I did the same the next day, feeling doubly sure I wouldn’t have any issues. As planned, I got plenty of rest and was ready to take on the day.
As night 13 rolls around, I can honestly say I’m enjoying my new routine. As I enjoy another night of solid slumber, I don’t even miss my mattress.
As night 13 rolls around, I can honestly say I’m enjoying my new routine.
Night 14: New routine, renewed woman
My last night of sleep was one for the books. I slept soundly and awoke feeling refreshed. Despite the first rocky week, I don’t think I can sleep anywhere else but the floor at this point. I might be a changed woman.
I have to admit that my initial approach to floor sleeping was entered with trepidation and skepticism, but after two weeks I’m a believer.
Surprisingly, my biggest takeaway was the deep sleep I experienced coupled with lucid dreams that lingered past breakfast into lunch. Whether it’s the floor, new sleeping position, or both, this new routine helped me get better, deeper sleep and wake up more rested.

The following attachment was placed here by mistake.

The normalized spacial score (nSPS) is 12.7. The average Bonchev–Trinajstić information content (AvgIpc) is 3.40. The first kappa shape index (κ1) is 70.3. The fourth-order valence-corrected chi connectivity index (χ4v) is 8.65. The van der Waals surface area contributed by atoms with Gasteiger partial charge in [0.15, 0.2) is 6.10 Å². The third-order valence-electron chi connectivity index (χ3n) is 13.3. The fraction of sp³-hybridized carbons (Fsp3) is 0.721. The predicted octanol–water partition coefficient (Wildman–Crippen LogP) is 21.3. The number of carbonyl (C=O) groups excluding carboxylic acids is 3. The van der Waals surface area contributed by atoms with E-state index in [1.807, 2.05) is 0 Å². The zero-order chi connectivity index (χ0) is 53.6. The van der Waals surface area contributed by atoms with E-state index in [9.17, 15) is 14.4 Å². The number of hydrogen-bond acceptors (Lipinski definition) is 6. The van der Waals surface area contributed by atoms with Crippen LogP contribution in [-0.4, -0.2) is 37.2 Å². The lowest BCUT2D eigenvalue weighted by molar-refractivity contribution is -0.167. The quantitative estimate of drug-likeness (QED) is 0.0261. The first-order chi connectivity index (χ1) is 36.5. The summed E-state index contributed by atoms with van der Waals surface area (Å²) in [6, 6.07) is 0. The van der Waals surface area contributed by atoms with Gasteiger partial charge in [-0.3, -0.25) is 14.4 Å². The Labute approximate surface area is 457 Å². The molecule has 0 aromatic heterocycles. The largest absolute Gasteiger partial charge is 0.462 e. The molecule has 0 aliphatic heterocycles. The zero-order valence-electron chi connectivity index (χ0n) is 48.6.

With the experiment over and being less than thrilled about ditching the mattress for the floor, my husband asked me to back to bed. So, I went back to my old routine for a week… And then the back and neck pain hit. It was so bad that the only place I found relief was on the floor. Sorry, husband, I’m back to full-time floor sleeping. Remember: Happy wife, happy life.
Before starting any new health routine, please consult your physician first.
Angela Cavallari Walker is a writer, mom, runner, and wannabe foodie who hates onions. When she’s not running with scissors, you can find her in the mountains of Colorado hanging out with her family. Find out what else she’s up to by following her on Instagram or Twitter.